6. 6. DURING CONDITIONING During conditioning, the neutral stimulus will first be presented followed by the unconditioned stimulus. Over time, the learner will develop an association between these two stimuli (i.e., will learn to make a connection between the two stimuli)
  7. 7. AFTER CONDITIONING After conditioning, the previously neutral or orienting stimulus will elicit the response previously only elicited by the unconditioned stimulus. The stimulus is now called conditioned stimulus because it will now elicit a different Response as a result of conditioning or learning. The response is now called a conditioned response because it is elicited by a stimulus as a result of learning.
  8. 8. Copyright © Allyn & Bacon 2006 CLASSICAL CONDITIONING John Watson and Emotional Conditioning • John Watson and his assistant, Rosalie Rayner, conducted a study to prove that fear could be classically conditioned. • The subject of the study, known as Little Albert, was a healthy and emotionally stable 11-month-old infant. • Little Albert showed no fear except of the loud noise Watson made by striking a hammer against a steel bar near Albert’s head.
  9. 9. Copyright © Allyn & Bacon 2006 Classical Conditioning John Watson and Emotional Conditioning • Rayner presented Little Albert with a white rat; as Albert reached for the rat, Watson struck the steel bar with a hammer. • This procedure was repeated several times. • This procedure caused Albert to begin to cry at the sight of a rat.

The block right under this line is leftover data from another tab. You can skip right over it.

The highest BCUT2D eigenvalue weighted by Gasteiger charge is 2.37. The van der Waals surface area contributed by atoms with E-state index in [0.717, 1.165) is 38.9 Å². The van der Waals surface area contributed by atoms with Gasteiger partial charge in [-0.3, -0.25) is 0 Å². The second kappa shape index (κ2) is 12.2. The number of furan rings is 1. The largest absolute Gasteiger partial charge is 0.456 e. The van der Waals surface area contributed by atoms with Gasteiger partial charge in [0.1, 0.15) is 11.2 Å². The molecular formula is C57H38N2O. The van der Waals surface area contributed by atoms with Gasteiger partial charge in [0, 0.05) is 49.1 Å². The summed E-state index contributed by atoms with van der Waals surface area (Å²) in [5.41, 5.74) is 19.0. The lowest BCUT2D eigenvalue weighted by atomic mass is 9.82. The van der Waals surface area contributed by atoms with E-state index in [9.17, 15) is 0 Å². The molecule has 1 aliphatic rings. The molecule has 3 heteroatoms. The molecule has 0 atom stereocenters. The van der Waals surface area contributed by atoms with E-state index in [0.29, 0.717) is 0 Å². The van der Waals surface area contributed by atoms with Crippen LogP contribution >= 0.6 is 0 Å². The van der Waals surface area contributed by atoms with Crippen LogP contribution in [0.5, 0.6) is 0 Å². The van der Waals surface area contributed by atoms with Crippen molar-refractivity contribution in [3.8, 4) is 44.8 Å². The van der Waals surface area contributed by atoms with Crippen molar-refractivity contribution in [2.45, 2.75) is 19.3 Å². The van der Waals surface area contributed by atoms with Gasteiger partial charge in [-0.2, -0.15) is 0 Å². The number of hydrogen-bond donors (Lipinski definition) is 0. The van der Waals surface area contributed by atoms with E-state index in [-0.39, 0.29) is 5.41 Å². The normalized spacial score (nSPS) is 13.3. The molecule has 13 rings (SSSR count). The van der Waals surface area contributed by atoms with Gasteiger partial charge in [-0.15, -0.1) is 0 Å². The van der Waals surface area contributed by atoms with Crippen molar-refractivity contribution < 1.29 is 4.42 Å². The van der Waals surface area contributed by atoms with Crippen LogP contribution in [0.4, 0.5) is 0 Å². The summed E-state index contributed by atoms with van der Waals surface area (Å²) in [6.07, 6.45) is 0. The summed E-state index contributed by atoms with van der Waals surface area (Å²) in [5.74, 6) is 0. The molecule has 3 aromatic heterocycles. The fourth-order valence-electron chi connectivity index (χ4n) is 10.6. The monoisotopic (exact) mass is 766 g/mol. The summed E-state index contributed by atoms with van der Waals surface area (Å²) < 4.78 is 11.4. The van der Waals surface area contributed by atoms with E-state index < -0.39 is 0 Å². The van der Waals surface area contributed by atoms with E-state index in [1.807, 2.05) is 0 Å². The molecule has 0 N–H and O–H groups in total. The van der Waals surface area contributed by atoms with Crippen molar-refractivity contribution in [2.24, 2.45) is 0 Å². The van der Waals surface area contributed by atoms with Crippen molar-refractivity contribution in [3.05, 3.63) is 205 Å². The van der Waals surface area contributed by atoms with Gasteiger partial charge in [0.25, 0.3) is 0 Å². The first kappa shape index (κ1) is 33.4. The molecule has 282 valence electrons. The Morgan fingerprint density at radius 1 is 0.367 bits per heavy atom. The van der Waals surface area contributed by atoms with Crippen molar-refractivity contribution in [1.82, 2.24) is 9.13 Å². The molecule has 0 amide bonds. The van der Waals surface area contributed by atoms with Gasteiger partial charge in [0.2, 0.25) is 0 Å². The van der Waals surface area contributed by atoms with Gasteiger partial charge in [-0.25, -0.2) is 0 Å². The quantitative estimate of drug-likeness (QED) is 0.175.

10. 10. Copyright © Allyn & Bacon 2006 Classical Conditioning John Watson and Emotional Conditioning • Watson also had ideas for removing fears and laid the groundwork for some behavior therapies used today.  Watson and a colleague, Mary Cover Jones, found 3-year-old Peter, who was afraid of rabbits, and tried Watson's fear-removal techniques on him. Peter was put in a high chair and given candy while a rabbit was in a cage at a safe distance from him. • The rabbit was moved closer with each session and eventually placed in Peter’s lap. • By the final session, Peter had grown fond of the rabbit